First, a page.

Names, names (Uttar Pradesh)By now, we have seen so many cities take different names or spellings. A recent city that might enter this list is Aligarh. The district panchayat has okayed a proposal that says Aligarh should be renamed as Harigarh. The plan has now been sent to the UP government for final approval. If everything goes according to plan, Aligarh will soon be renamed as Harigarh. That being said, it is likely to rain controversies on this issue.

All hail the CM (Andhra Pradesh)Most politicians praise their chiefs and show their allegiance to the party by spreading word about their good intentions. But here is B Madhusudhan Reddy, an MLA in Andhra Pradesh who outdid such political tactics. The devout loyalist of Chief Minister YS Jagan Mohan Reddy shelled out ₹2 crore to build a temple for the CM. The temple named ‘Navaratnalu Nilayamwas’ has nine pillars, each standing for the welfare schemes implemented by the CM. Jagan Reddy’s images are embedded on gold and silver structures throughout the temple. Moreover, pamphlets detailing the welfare schemes are handed out as prasadam to the temple visitors. And they have also placed a hundi in the premises that would collect all complaints about the government. Is it a creative propaganda or a waste of money?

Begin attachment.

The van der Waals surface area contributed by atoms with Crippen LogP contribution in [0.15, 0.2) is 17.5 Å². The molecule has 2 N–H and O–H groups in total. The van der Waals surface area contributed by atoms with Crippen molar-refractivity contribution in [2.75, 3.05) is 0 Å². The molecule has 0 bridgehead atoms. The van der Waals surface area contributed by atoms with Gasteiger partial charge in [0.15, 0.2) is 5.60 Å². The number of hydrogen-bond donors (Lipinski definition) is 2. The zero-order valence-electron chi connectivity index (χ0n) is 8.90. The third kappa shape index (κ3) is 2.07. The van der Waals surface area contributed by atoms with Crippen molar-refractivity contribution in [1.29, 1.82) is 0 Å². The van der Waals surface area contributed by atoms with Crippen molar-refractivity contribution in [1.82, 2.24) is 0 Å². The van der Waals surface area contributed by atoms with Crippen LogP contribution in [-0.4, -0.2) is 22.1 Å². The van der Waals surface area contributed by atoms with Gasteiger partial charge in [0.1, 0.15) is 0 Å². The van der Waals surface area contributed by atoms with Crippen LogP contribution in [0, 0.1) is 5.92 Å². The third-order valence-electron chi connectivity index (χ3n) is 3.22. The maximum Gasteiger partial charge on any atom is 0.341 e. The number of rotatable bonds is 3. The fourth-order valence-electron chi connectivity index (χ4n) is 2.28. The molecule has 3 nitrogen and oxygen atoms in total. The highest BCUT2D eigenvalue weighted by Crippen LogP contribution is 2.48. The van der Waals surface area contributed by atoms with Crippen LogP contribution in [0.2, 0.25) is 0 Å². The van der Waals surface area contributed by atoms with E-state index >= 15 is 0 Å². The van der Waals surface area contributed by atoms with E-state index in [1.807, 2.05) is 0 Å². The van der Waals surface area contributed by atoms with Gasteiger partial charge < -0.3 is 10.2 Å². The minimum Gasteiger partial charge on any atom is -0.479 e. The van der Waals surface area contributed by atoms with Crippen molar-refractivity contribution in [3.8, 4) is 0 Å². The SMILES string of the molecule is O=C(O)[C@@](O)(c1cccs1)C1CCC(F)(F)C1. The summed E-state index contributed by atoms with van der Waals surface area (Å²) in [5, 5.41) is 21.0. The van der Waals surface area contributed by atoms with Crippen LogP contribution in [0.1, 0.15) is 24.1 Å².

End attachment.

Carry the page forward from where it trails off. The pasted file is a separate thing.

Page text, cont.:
Digital revolution (West Bengal) – Digital solutions seem to be the way forward. The state government has rolled out three new online services that bring more transparency in the urban setup. Hereafter, you can get your building plan approved quickly through the digital platform. Your trade license and mutation certificate will also be issued virtually. What more? All urban local bodies have a tight deadline of 15 days to deliver each of your services. So shed your worries of delayed governance as here comes the e-governance era!

Vaccine prizes (Meghalaya) –  In the bid to increase vaccination drives, states have been introducing several new plans. In that line, the Meghalaya state government has announced an award of ₹5 lakh each to the first 100 villages that administer 100% vaccination to its eligible population. Vaccine hesitancy has been prevalent in the state and so the government has come up with this plan to encourage people. Let’s see how this initiative plays out. BTW, did you get vaccinated?

Precious drops (Goa)Water is called the elixir of life. We highly depend on water for our everyday needs. But of course, that comes with a heavy cost. What if someone offers you free water for your daily routine? That’s what Goa’s CM Pramod Sawant did. He has promised 16,000 litres of free tap water per month to all residents of the state. This policy, which will begin from September, is seen as the party’s game changer for the upcoming election. Which policy do you think will win – free water (BJP) or free electricity (AAP)?


₹20,000 croreBihar CM Nitish Kumar promised to light up the state with a massive solar energy project. The expensive solar light scheme will brighten up 8,300 panchayats and 143 urban bodies in the state.